pique

1 [peek]
verb (used with object), piqued, piquing.
1.
to affect with sharp irritation and resentment, especially by some wound to pride: She was greatly piqued when they refused her invitation.
2.
to wound (the pride, vanity, etc.).
3.
to excite (interest, curiosity, etc.): Her curiosity was piqued by the gossip.
4.
to arouse an emotion or provoke to action: to pique someone to answer a challenge.
5.
Archaic. to pride (oneself) (usually followed by on or upon ).
verb (used without object), piqued, piquing.
6.
to arouse pique in someone: an action that piqued when it was meant to soothe.
noun
7.
a feeling of irritation or resentment, as from a wound to pride or self-esteem: to be in a pique.
8.
Obsolete. a state of irritated feeling between persons.

Origin:
1525–35; < Middle French pique (noun), piquer (v.) < Vulgar Latin *piccare to pick1; see pickax, pike2, piqué

unpiqued, adjective


1. offend, sting, nettle, vex, irritate, chafe. 2. affront. 3. stimulate, stir, prick, incite, goad.


1. please. 2. compliment.
Dictionary.com Unabridged

pique

2 [peek]
noun Piquet.
pic2.

pique

3 [pi-key, pee-]
noun, adjective

piqué

[pi-key, pee-; French pee-key]
noun, plural piqués [pi-keyz, pee-; French pee-key] , for 2.
1.
a fabric of cotton, spun rayon, or silk, woven lengthwise with raised cords.
2.
Ballet. a step in which the dancer steps onto the tip of the toe without bending the knee.
3.
ornamentation by means of punched or stippled patterns, sometimes inlaid with metal, ivory, tortoise shell, etc.
adjective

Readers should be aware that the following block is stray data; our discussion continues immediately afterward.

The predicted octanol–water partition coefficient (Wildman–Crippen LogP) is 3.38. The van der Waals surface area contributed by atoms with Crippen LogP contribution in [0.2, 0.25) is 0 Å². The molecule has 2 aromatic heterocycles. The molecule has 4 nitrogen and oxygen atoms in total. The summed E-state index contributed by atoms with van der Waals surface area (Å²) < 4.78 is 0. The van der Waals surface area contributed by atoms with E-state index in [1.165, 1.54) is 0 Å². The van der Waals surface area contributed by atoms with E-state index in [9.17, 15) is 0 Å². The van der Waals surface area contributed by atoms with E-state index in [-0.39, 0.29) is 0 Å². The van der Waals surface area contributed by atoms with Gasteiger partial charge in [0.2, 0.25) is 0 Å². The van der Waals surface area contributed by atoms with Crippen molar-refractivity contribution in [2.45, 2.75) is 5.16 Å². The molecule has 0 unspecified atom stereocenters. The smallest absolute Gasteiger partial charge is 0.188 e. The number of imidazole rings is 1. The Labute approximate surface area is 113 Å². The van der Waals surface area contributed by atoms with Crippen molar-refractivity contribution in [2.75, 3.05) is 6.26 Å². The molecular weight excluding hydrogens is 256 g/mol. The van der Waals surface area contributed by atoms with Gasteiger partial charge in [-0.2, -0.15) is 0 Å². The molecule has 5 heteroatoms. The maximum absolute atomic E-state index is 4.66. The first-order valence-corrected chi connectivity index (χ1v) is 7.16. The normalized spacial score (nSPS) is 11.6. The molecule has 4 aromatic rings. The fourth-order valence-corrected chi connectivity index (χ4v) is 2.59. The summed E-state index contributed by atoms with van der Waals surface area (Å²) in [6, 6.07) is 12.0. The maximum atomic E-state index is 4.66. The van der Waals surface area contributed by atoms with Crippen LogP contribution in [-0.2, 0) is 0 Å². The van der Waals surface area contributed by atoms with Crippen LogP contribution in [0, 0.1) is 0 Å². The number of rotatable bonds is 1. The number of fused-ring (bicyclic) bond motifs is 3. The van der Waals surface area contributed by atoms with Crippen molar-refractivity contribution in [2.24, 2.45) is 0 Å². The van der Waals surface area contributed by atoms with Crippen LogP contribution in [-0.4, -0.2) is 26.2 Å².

4.
(of glove seams and gloves) stitched through lapping edges.
5.
decorated with inlay: a piqué box.
Also, pique.


Origin:
1830–40; < French, past participle of piquer to quilt, prick; see pique1

peak, peek, pique, piqué.
Dictionary.com Unabridged
Based on the Random House Dictionary, © Random House, Inc. 2014.
Cite This Source Link To piques
Collins
World English Dictionary
pique1 (piːk)
 
n
1.  a feeling of resentment or irritation, as from having one's pride wounded
 
vb (foll by on or upon) , piques, piquing, piqued
2.  to cause to feel resentment or irritation
3.  to excite or arouse
4.  to pride or congratulate (oneself)
 
[C16: from French, from piquer to prick, sting; see pick1]

pique2 (piːk)
 
n
1.  a score of 30 points made by a player from a combination of cards held before play begins and from play while his opponent's score is nil
 
vb
2.  to score a pique (against)
 
[C17: from French pic, of uncertain origin]

piqué (ˈpiːkeɪ)
 
n
a close-textured fabric of cotton, silk, or spun rayon woven with lengthwise ribs
 
[C19: from French piqué pricked, from piquer to prick]

Collins English Dictionary - Complete & Unabridged 10th Edition
2009 © William Collins Sons & Co. Ltd. 1979, 1986 © HarperCollins
Publishers 1998, 2000, 2003, 2005, 2006, 2007, 2009
Cite This Source
Etymonline
Word Origin & History

pique
1532, "fit of ill feeling," from M.Fr. pique "a prick, sting, irritation," from O.Fr. (see pike (2)). The verb, in the sense of "to excite to anger" is attested from 1671.
Online Etymology Dictionary, © 2010 Douglas Harper
Cite This Source
Example sentences
Designing nuclear weapons piques their scientific curiosity.
Scroll through events by flicking sideways, and if one piques your interest,
  you can click on it to get more information.
The game piques her curiosity and she pursues further research on the animals
  on her own.
It piques my interest and makes my choices more instinctive and fresh.
Copyright © 2014 Dictionary.com, LLC. All rights reserved.
  • Please Login or Sign Up to use the Recent Searches feature
FAVORITES
RECENT

;